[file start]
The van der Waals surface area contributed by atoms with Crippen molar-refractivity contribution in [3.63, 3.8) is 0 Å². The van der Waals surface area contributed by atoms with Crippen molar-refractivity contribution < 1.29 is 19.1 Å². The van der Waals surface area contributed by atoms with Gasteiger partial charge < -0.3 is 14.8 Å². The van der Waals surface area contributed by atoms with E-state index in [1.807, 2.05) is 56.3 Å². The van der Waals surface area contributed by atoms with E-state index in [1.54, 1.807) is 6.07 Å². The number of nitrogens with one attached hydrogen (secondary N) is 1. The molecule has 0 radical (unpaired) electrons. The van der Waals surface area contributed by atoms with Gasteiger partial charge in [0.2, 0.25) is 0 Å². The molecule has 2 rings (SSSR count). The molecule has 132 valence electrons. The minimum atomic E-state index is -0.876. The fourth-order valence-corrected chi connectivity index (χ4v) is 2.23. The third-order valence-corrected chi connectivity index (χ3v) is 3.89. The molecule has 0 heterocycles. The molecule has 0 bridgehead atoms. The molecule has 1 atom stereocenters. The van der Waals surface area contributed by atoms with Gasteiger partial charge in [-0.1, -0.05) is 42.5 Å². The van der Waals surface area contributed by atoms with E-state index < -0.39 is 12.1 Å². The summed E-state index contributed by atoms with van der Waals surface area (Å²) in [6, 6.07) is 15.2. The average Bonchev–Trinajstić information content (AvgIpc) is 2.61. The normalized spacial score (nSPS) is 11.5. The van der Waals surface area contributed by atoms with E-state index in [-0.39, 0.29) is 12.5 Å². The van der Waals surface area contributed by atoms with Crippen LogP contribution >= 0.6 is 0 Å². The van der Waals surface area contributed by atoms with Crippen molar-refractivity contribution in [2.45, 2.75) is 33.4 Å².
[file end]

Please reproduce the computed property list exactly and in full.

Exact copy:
The van der Waals surface area contributed by atoms with Crippen molar-refractivity contribution in [3.63, 3.8) is 0 Å². The van der Waals surface area contributed by atoms with Crippen molar-refractivity contribution < 1.29 is 19.1 Å². The van der Waals surface area contributed by atoms with Gasteiger partial charge < -0.3 is 14.8 Å². The van der Waals surface area contributed by atoms with E-state index in [1.807, 2.05) is 56.3 Å². The van der Waals surface area contributed by atoms with E-state index in [1.54, 1.807) is 6.07 Å². The number of nitrogens with one attached hydrogen (secondary N) is 1. The molecule has 0 radical (unpaired) electrons. The van der Waals surface area contributed by atoms with Gasteiger partial charge in [0.2, 0.25) is 0 Å². The molecule has 2 rings (SSSR count). The molecule has 132 valence electrons. The minimum atomic E-state index is -0.876. The fourth-order valence-corrected chi connectivity index (χ4v) is 2.23. The third-order valence-corrected chi connectivity index (χ3v) is 3.89. The molecule has 0 heterocycles. The molecule has 0 bridgehead atoms. The molecule has 1 atom stereocenters. The van der Waals surface area contributed by atoms with Gasteiger partial charge in [-0.1, -0.05) is 42.5 Å². The van der Waals surface area contributed by atoms with E-state index < -0.39 is 12.1 Å². The summed E-state index contributed by atoms with van der Waals surface area (Å²) in [6, 6.07) is 15.2. The average Bonchev–Trinajstić information content (AvgIpc) is 2.61. The normalized spacial score (nSPS) is 11.5. The van der Waals surface area contributed by atoms with E-state index in [-0.39, 0.29) is 12.5 Å². The van der Waals surface area contributed by atoms with Crippen LogP contribution >= 0.6 is 0 Å². The van der Waals surface area contributed by atoms with Crippen molar-refractivity contribution in [2.45, 2.75) is 33.4 Å².